Modern Street Ballads


Hurrah, my boys, a bumper fill,
And drink success, with heart and will,
To those that pass’d the Corn bill,
      Long may they be victorious.
Cheap food from every foreign shore,
In shiploads will sail in galore,
The landlords now are wounded sore;
They’ll have to sell both sow and boar,
To keep their great big paunches up
They’ll scarcely have a bite or sup;
Too long, my boys, they’ve sucked the honey cup,
      But soon they’ll lose the swarm.
                  Hurrah, etc.

The landlords cry, Oh, Bobby P——l,
You have a heart as hard as any steel,
Sure, for the landlords you should feel,
      And not be so hard hearted.
Oh dear, oh dear, the landlords cry,
The time is fast approaching nigh,
When neither barley, oats, nor rye,
The merchants will not from us buy,
For they can get both flour and grain
From France, America and Spain,
Enough to rack us on the brain,
      And set John Bull distracted.
                  Hurrah, etc.

The bread will shortly get a fall,
The bakers will go to the wall,
No ‘taters they must use at all,
      But sell the best and cheapest.
Too long it has been on the rise,
But now they’re struck with much surprise
They’ll have to look with both their eyes,
And with the poor man compromise.
Good bread will be a penny a pound,
And beef and mutton safe and sound,
Well earned, too, that I’ll be bound,
      Will daily be imported.
                  Hurrah, etc.

The monopolists have cause to weep,
They cannot lull themselves to sleep,
Their rams, and wethers, yews and sheep,
      They may send off to market.
Too long they have fattened on the spoil,
They’d fain to work your bones to oil,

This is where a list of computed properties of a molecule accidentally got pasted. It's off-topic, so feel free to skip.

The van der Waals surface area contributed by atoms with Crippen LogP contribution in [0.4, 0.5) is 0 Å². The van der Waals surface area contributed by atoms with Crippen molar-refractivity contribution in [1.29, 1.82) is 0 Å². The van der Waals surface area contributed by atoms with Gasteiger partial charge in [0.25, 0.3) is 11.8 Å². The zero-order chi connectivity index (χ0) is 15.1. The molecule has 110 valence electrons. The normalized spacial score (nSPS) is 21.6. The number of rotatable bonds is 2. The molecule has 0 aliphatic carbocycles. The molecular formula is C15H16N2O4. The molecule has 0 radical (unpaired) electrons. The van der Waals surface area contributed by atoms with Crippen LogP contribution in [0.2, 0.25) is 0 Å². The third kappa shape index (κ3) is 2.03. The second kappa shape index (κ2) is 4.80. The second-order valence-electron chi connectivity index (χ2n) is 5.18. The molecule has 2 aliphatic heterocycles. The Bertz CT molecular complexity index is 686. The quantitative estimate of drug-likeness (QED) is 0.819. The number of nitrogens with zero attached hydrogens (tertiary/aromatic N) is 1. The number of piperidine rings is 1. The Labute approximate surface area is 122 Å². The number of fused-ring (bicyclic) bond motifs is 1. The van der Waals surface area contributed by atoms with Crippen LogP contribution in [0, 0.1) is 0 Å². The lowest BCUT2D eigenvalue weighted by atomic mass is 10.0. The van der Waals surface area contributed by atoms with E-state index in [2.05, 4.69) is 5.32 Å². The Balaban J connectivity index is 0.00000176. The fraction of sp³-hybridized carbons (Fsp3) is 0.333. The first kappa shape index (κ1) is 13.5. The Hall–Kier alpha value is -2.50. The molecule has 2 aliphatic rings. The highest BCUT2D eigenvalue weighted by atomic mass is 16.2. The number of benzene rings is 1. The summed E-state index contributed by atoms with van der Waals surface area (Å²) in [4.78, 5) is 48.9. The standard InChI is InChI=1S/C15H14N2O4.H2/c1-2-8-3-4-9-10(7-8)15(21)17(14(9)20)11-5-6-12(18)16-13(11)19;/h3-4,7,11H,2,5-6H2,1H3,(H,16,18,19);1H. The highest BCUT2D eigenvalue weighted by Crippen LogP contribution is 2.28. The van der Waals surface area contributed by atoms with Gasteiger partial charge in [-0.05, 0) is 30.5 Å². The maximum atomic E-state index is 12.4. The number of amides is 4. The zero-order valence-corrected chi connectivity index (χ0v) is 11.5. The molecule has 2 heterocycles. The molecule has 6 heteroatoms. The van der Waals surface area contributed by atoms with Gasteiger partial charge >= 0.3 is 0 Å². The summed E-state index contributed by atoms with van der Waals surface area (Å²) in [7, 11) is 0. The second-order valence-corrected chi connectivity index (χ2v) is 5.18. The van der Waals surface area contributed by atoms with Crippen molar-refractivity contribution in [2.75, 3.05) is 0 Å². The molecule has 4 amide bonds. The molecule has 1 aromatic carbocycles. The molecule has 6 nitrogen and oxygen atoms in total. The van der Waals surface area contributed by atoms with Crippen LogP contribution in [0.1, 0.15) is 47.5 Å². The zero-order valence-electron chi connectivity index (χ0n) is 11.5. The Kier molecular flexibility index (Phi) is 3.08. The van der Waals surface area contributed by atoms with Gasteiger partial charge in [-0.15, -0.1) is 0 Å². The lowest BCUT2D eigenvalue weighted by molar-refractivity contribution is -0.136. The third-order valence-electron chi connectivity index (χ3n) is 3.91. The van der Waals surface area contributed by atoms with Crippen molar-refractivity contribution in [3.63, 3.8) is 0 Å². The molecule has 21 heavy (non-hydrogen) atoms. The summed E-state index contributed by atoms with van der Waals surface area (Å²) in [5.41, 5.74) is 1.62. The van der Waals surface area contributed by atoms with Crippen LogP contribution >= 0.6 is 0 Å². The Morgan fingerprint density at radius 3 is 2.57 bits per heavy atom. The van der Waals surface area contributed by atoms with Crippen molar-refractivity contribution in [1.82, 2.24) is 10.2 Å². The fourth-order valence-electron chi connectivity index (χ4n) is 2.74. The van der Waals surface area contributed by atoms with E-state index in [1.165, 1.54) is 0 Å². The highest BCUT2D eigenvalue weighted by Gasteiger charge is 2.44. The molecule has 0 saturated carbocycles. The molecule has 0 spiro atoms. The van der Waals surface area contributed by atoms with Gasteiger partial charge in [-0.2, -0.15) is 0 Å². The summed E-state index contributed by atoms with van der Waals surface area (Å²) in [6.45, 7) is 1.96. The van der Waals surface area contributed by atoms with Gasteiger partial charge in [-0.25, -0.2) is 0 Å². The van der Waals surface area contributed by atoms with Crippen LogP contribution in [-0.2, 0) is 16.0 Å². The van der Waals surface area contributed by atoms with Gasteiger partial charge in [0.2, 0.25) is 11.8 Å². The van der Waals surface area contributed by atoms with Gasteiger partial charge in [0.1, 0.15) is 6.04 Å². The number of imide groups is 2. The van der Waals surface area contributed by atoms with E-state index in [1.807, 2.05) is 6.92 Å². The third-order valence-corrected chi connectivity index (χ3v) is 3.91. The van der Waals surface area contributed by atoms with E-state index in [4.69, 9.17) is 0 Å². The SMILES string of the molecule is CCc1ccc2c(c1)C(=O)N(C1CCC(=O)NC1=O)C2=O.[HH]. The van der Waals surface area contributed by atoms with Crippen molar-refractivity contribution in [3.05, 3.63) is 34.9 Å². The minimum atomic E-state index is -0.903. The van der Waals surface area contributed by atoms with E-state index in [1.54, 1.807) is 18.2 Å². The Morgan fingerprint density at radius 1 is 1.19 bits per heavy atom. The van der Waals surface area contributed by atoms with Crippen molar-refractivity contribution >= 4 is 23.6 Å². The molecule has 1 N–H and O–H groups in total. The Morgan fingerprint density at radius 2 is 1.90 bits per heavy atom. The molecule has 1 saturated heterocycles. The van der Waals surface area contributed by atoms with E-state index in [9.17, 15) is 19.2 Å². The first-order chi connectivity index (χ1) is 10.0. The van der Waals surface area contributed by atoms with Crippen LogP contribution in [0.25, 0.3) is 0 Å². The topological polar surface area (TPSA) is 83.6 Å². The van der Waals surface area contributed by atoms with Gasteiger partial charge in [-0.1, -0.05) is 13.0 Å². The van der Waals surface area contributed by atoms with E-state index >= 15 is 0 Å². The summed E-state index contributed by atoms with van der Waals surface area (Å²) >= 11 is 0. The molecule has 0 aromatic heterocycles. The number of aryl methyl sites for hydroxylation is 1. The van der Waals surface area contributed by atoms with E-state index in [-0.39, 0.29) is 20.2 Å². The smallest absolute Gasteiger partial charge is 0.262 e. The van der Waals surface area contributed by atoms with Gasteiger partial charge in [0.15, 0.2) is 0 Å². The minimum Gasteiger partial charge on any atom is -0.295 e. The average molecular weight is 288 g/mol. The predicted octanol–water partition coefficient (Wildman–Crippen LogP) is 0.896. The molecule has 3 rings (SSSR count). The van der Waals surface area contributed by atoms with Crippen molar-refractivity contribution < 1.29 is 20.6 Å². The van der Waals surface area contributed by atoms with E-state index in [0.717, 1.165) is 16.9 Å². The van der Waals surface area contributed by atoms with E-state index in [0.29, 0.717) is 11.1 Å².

Their greasy pots did often boil
Upon the poor man’s sweat and toil.
The time is now approaching fast,
Free trade will fly on every mast,
The bonded stores will then, at last,
      Cry out, the ports are open.
                  Hurrah, etc.

Tom Duncombe, Cobden, and Dick Bright
In Parliament, on Thursday night,
They did kick up the devils fight,
      And chased the Duke of R——d
Poor B——m he did lose his wig,
Old Nosey gave him such a dig,
And called him an old grunting pig,
And Bobby danced the Polka jig;
Says Bob, I surely will resign,
I tell you, Arthur, now in time,
You’d better get a piece of line,
      And hang the Duke of R——d.
                  Hurrah, etc.

May Cromwell’s ghost, of whom they talk,
Come jumping with a piece of chalk,
And mark a road for Bob to walk,
      Right to the town of Tamworth.
Sure, little John, I’ve heard it said,
Is planted now in Bobby’s stead,
He’ll give you plenty of cheap bread
For ten years after you are dead.
The whigs are getting into power,
The tories are all looking sour,
The very thoughts of foreign flour
      Will make them cut their wison.
                  Hurrah, etc.

Now to conclude and end my song,
I hope to see before it’s long,
The corn-brokers in a throng
      All sailing to Hanover.
For now they call out wirnstrew,
And damn the duke of Waterloo.
Oh dear, oh dear, what shall we do?
Free trade will surely make us rue.
So, ladies, all come shout huzza,
For now comes on the glorious day
When plenty of cheap bread, beef, and tea,
      Will make you smile so charming.
                  Hurrah, etc.

<< A New Alphabetical Song on the Corn Law Bill   The Crisis >>

The End As I Know It: A Novel of Millennial Anxiety, by proprietor Kevin Shay, is now available in paperback.

Please visit for more information.